The Barents Sea covers ca. 1400 thousand km2 with mainly shallow sea depths. The Barents Sea is a pristine marine environment, which has not been subjected to the massive activities like the North Sea. However, this is now changing with increasing oil- and gas activities, major fishing activities and increasing shipping along the coast of Northern Norway. It is of vital importance to document the status of the environment before major industrial activities commence. Hence there is a big need to establish the current situation when it comes to levels of pollution in the marine sediments. The following requirements must be met:
Marine pollution: Identification and use of existing knowledge from various data sources
Identification of nature’s own contribution of pollutants to the environment
Sediment sampling and analysis programme
Identification of relevant locations for sediment sampling requires high-quality maps of the sedimentary surface. This is accomplished by multibeam acoustic mapping, which generates data about hard versus soft sediment bottoms.
Contaminants are mainly associated with fine-grained sedimentary environments with continuous sedimentation. Hydrocarbon analyses are important for assessing the impact of the oil- and gas-exploration activities, since there are known natural sources of hydrocarbons in the Barents Sea, and background levels of these compounds may be relatively high. Geochemical analyses of sediment cores allow assessing the sources and temporal variations in the levels of contaminants.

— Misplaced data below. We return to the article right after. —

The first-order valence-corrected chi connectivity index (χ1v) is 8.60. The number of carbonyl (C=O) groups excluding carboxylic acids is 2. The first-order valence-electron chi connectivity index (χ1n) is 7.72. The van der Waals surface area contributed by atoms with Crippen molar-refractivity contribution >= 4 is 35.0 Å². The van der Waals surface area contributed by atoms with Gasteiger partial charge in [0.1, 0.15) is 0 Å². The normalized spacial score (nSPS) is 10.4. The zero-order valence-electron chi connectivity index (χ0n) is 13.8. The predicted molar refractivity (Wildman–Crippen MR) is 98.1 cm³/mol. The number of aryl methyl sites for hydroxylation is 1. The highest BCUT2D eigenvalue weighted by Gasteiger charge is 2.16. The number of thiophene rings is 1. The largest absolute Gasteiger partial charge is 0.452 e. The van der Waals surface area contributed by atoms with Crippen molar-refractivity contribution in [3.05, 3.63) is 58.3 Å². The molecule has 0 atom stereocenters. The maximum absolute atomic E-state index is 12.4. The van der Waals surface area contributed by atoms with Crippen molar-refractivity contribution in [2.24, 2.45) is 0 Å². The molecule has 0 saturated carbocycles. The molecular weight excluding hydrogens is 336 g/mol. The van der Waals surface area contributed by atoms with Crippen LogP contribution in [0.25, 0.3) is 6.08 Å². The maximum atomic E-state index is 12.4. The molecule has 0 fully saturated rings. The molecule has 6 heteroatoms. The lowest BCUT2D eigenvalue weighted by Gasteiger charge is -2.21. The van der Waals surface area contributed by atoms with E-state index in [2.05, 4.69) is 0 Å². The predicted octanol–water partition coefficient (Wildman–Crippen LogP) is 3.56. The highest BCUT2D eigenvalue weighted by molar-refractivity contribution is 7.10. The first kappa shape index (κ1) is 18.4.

Results from the current Mareano-programme indicate that the investigated areas are classified as being minimally affected by pollution by either heavy metals or organic pollutants. The temporal variations obtained from 210Pb-dated cores suggest an anthropogenic contribution of Hg and Pb in recent times, increasing from background levels. Hydrocarbon levels are generally low; there are, however, indications of a limited anthropogenic influence in the samples taken from fjord areas, with an apparent increase in recent times. In open sea areas, hydrocarbons of petrogenic and sometimes biogenic origin seem to predominate.
Good control of human activities in areas with continuous sedimentation is of great importance. Disturbed sediments from either trawling activities or natural sliding in one particular case gave misleadingly high sedimentation rates and a disturbed geochemical picture for levels of different pollutants in the sediments subjected to this event. This stresses the importance of getting supplementary information to explain observed variations in geochemical profiles. New research is necessary to assess the significance of natural sources of organic pollutants like THC and PAH from either source rocks or trapped hydrocarbons from the Goliath oilfield which lies underneath the investigated area. Another important theme is the increasing number of organic pollutants, which are produced and entering the marine environment.